Epidural/Spinal and Local are usually combined with sedative medication so you can rest comfortably during the procedure. Once you are anesthetized, the surgery is initiated.
What happens after surgery?
It is not unusual to experience numbness, tingling, and burning sensations in your foot or ankle. You should elevate your foot above your heart for 48 hours after the procedure, in order to relieve pain and these sensations. If this does not resolve the problem, your cast or surgical dressing may be too tight, and you may need to call your doctor. Avoid prolonged sitting or standing, and refrain from putting weight on the operative site unless given permission by your doctor.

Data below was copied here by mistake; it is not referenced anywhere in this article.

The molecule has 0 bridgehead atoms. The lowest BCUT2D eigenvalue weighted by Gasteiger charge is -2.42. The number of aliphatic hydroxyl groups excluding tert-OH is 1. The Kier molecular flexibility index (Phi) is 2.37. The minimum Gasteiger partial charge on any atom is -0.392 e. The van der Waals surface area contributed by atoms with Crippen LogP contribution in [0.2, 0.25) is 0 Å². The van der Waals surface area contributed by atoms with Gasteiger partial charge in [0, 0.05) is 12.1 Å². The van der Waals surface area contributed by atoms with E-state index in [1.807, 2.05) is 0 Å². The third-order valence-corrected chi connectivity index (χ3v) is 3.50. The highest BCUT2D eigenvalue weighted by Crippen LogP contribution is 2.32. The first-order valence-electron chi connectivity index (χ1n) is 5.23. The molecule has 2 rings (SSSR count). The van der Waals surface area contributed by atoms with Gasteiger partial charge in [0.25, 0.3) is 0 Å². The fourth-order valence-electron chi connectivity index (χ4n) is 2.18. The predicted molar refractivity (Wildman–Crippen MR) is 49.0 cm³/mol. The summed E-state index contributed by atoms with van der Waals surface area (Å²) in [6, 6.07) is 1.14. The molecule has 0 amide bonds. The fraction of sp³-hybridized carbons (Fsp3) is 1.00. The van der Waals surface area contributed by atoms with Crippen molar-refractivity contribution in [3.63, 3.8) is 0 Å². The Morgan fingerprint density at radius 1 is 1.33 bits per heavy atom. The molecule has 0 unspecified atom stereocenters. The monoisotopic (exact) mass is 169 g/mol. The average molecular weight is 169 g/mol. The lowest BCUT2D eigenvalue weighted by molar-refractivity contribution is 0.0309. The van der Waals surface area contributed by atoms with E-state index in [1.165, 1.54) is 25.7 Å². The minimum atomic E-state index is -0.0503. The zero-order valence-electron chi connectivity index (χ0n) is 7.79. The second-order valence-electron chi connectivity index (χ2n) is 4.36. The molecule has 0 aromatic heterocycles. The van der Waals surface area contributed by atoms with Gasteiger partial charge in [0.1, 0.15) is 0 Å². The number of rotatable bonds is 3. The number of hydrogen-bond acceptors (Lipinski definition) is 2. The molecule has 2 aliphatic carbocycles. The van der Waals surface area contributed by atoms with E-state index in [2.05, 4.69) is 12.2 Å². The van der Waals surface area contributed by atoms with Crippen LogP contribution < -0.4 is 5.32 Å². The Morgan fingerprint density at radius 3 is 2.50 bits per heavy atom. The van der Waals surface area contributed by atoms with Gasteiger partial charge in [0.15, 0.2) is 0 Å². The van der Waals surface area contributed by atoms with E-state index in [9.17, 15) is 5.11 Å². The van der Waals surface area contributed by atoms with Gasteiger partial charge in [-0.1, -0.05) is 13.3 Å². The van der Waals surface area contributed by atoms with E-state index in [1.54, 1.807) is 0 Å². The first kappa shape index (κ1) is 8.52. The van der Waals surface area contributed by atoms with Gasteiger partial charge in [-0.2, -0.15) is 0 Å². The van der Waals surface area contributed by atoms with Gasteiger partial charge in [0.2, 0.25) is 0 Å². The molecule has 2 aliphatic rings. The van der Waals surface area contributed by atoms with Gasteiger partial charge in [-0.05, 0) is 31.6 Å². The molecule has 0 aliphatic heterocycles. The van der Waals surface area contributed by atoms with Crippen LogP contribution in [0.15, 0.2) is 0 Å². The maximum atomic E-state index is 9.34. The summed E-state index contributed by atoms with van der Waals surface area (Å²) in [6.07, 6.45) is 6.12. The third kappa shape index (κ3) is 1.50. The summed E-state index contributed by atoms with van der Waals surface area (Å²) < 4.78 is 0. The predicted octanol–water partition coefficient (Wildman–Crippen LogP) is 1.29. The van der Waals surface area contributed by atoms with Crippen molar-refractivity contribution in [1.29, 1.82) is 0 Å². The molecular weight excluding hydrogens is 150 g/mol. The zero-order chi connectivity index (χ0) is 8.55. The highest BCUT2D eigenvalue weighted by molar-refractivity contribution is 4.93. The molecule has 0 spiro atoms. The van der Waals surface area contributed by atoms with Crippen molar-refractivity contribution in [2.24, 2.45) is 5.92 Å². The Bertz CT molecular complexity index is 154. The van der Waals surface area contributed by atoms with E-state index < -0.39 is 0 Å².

Your doctor will give you pain medication, which may cause nausea or constipation. Eat lightly on the day of surgery.
If you are wearing a cast, do not put anything in the cast and keep the cast clean and dry. If you are itching beneath the cast, take Benadryl and blow cool air down the cast with a hair dryer.
Ask your surgeon for complete post-operative instructions.
How long is the recovery period after surgery?
Depending on the type of fracture, recovery times vary. A minor bone break in a child may take a few weeks to heal, while a serious break in an older person’s bone may require from months to a year to heal.